Image courtesy of Alberta Oil Tool.
Sucker rods, the metal or fiberglass rods that connect the beam to the downhole suction device, commonly fail by breaking or 'parting.' This means that the broken section is left in the tubing string and the broken rods must be replaced before the well can produce oil again. Rod parting negatively affects both the revenue and cost sides of the profitability equation. Costs are incurred to pull the attached section of rods, to 'fish' the broken section, and to purchase and install new rods. Revenues are lost while the well is not producing. Obviously, profitability can usually be increased by reducing rod partings.
Sucker rod partings are caused predominantly by three factors: abrasion, corrosion, and/or 'pounding.'
40% of rod partings occur at connection joints. These failures are primarily caused by stresses generated as a result of the rods 'pounding' on the top of the fluid. This occurs when the pump is lifting fluid out of the wellbore faster than the formation is feeding it in. Eventually the fluid level drops below the pump and the bottom of the rod string begins pounding on the top of the fluid.
1. Assure that connections between each joint of the rod string are correctly torqued when they are installed in order to assure that there are no 'weak links' in the rod string if pounding should occur. It is common to have several connections torqued incorrectly. Incorrect tightening of the connections allows abnormally high stresses to occur during pounding resulting in pin and box failure at the rod connections.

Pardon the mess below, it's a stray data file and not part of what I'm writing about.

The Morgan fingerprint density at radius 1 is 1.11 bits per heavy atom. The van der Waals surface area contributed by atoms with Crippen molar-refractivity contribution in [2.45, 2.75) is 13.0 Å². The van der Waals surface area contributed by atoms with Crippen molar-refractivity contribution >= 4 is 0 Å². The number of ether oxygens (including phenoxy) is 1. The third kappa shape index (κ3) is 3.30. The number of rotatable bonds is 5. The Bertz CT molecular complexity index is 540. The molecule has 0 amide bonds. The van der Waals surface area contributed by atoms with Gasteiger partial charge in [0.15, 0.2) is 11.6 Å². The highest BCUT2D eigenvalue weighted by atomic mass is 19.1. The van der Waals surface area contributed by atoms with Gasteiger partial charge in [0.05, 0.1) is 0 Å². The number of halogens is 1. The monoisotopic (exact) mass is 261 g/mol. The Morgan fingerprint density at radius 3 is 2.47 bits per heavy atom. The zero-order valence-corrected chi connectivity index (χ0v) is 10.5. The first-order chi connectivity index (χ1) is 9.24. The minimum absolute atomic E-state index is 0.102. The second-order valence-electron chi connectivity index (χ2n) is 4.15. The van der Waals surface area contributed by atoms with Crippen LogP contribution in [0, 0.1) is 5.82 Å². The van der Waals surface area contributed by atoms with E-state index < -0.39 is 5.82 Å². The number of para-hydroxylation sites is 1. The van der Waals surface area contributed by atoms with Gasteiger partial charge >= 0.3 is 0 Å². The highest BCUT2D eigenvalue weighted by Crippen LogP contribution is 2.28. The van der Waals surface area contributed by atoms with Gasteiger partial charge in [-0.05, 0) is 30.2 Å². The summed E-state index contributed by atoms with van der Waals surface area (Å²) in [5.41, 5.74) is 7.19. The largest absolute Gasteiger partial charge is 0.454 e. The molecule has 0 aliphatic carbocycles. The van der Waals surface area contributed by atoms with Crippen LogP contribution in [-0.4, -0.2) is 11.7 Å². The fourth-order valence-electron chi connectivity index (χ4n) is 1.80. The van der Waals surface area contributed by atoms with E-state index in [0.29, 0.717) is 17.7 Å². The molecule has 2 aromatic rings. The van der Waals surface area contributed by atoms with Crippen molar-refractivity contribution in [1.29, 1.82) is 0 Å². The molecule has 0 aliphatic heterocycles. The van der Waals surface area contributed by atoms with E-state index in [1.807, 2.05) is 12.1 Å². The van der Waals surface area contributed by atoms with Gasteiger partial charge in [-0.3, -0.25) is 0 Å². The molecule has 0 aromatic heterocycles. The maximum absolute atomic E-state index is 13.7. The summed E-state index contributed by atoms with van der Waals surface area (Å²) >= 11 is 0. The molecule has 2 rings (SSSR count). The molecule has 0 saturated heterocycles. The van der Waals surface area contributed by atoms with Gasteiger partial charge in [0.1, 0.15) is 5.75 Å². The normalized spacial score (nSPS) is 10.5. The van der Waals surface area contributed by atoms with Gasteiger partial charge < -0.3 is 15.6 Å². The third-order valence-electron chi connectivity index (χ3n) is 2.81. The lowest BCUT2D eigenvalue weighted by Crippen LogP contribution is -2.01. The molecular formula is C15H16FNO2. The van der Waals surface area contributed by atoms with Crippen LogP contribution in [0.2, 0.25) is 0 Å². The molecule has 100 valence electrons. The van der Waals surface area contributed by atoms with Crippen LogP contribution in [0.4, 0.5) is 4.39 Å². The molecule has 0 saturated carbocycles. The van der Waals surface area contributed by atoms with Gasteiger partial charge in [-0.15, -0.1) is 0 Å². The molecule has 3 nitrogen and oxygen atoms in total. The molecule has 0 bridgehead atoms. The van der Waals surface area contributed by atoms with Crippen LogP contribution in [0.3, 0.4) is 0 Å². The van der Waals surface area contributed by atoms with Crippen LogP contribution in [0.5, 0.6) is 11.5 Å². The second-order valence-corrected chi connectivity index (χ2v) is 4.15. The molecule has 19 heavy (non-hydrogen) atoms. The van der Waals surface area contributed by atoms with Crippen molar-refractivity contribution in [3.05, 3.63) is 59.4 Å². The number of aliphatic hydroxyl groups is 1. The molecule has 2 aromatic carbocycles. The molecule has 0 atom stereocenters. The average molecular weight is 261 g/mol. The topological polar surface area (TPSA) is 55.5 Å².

2. Time the pump to go off before the fluid level drops too far. Cycling the pump on and off, so that it is operating only when there is enough fluid in the hole saves costs on electricity and reduces or eliminates pounding. Installation of a pump-off controller (POC) can improve overall beam-pump efficiency. (Case study: Oil & Gas Journal, 9/13/99, pp.86-97.)
3. Slow the pump down so that its speed is matched to the fluid inflow into the wellbore. A new device marketed as "Pump Trac" is touted as being an 'intelligent' Variable Frequency Drive (VFD) that allows speed variations within each pump stroke. This Permian Basin supplier claims the device can/will increase production, reduce electrical costs, and reduce mechanical stress within the pumping system.
Cause: Crooked holes in the Permian Basin are common and are the most common cause of abrasion of the rod string. Continual rubbing of the rods against the sides of the well bore as it moves up and down the hole can eventually wear through the rod and cause failure.
Fiberglass versus Steel
Rod Partings: Operator Experience
A large independent in East Texas instituted a program of dynamometer testing of pumping oil wells using a PC program to evaluate the results. This program reduced rod partings on 177 wells from 11% per year to 2% per year.